Meet the Top 25

The Storytellers

Storytellers 2016: Meet this year’s Top 25

The results are in. See how this year’s Top 25 Storytellers are demonstrating the real-world impact of SSHRC-funded research.

Check back here regularly: Storyteller Tuesdays begin April 19, 2016.

Each week, we’ll profile five of our Top 25—and highlight their submissions.

Who will be this year’s Final Five? Find out June 1.

Duman Bahrami-Rad

Simon Fraser University

Kinship, fractionalization and corruption

Duman Bahrami-rad is a doctoral candidate at Simon Fraser University. An international student from Iran, Duman studies development economics—most recently, he has been analyzing the interplay between culture, institutions and economics. Duman hopes his research will provide new insights and better understanding on poverty, corruption and conflict in developing countries, leading to more effective evidence-based policy.

Élodie Bouchard

University of Montreal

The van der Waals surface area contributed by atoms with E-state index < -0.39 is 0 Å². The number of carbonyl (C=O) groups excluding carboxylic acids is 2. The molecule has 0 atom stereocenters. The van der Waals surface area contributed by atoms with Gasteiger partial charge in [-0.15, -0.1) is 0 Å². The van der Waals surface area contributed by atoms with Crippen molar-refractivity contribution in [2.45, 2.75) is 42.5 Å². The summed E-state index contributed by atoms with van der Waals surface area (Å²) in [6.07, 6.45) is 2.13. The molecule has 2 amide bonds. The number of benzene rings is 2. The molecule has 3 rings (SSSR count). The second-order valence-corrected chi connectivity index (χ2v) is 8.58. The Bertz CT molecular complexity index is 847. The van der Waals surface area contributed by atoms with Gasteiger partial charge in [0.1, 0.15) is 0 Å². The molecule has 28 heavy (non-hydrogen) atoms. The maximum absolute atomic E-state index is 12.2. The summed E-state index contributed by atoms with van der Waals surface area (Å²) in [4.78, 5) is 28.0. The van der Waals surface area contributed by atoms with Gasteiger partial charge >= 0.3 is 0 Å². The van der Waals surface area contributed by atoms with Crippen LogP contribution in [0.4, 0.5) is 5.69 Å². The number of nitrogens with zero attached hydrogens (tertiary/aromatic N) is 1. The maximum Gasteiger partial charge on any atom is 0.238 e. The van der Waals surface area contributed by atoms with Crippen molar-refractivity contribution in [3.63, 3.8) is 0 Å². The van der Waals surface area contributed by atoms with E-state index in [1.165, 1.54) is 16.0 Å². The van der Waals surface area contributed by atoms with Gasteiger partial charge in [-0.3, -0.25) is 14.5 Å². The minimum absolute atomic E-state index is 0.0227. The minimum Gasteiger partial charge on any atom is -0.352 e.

Gamete banks and genetic selection: putting the ideal body image into practice

Élodie Bouchard is a master’s student at the University of Montreal. She began her university studies at the undergraduate level in psychology and sociology, before receiving a degree in sociology. Élodie studies the sociology of the body and sociology of science and technology; more specifically, she is interested in exploring issues related to new reproductive technologies and the reproduction of bodily norms. She also works as a teaching assistant for undergraduate courses offered by her university’s sociology department.

Adam Cheeseman

Dalhousie University

Drawing connections to nature: Childhood environmental learning at summer camps